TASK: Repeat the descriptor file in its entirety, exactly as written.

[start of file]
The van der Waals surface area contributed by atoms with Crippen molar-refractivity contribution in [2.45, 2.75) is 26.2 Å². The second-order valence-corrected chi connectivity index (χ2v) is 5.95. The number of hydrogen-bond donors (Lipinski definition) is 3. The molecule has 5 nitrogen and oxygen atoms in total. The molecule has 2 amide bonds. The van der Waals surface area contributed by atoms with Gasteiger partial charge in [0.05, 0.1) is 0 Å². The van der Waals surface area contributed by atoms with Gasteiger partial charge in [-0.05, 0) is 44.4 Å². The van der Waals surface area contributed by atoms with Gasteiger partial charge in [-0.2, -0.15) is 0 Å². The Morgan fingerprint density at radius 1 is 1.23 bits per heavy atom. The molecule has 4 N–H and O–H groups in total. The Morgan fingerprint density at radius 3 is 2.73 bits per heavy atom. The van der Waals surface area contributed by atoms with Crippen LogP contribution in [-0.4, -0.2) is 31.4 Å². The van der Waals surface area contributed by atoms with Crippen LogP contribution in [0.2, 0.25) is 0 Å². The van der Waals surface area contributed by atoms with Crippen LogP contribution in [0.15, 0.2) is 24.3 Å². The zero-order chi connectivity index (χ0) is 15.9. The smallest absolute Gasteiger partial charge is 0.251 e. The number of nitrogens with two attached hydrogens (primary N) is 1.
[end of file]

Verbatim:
The van der Waals surface area contributed by atoms with Crippen molar-refractivity contribution in [2.45, 2.75) is 26.2 Å². The second-order valence-corrected chi connectivity index (χ2v) is 5.95. The number of hydrogen-bond donors (Lipinski definition) is 3. The molecule has 5 nitrogen and oxygen atoms in total. The molecule has 2 amide bonds. The van der Waals surface area contributed by atoms with Gasteiger partial charge in [0.05, 0.1) is 0 Å². The van der Waals surface area contributed by atoms with Gasteiger partial charge in [-0.05, 0) is 44.4 Å². The van der Waals surface area contributed by atoms with Gasteiger partial charge in [-0.2, -0.15) is 0 Å². The Morgan fingerprint density at radius 1 is 1.23 bits per heavy atom. The molecule has 4 N–H and O–H groups in total. The Morgan fingerprint density at radius 3 is 2.73 bits per heavy atom. The van der Waals surface area contributed by atoms with Crippen LogP contribution in [-0.4, -0.2) is 31.4 Å². The van der Waals surface area contributed by atoms with Crippen LogP contribution in [0.2, 0.25) is 0 Å². The van der Waals surface area contributed by atoms with Crippen LogP contribution in [0.15, 0.2) is 24.3 Å². The zero-order chi connectivity index (χ0) is 15.9. The smallest absolute Gasteiger partial charge is 0.251 e. The number of nitrogens with two attached hydrogens (primary N) is 1.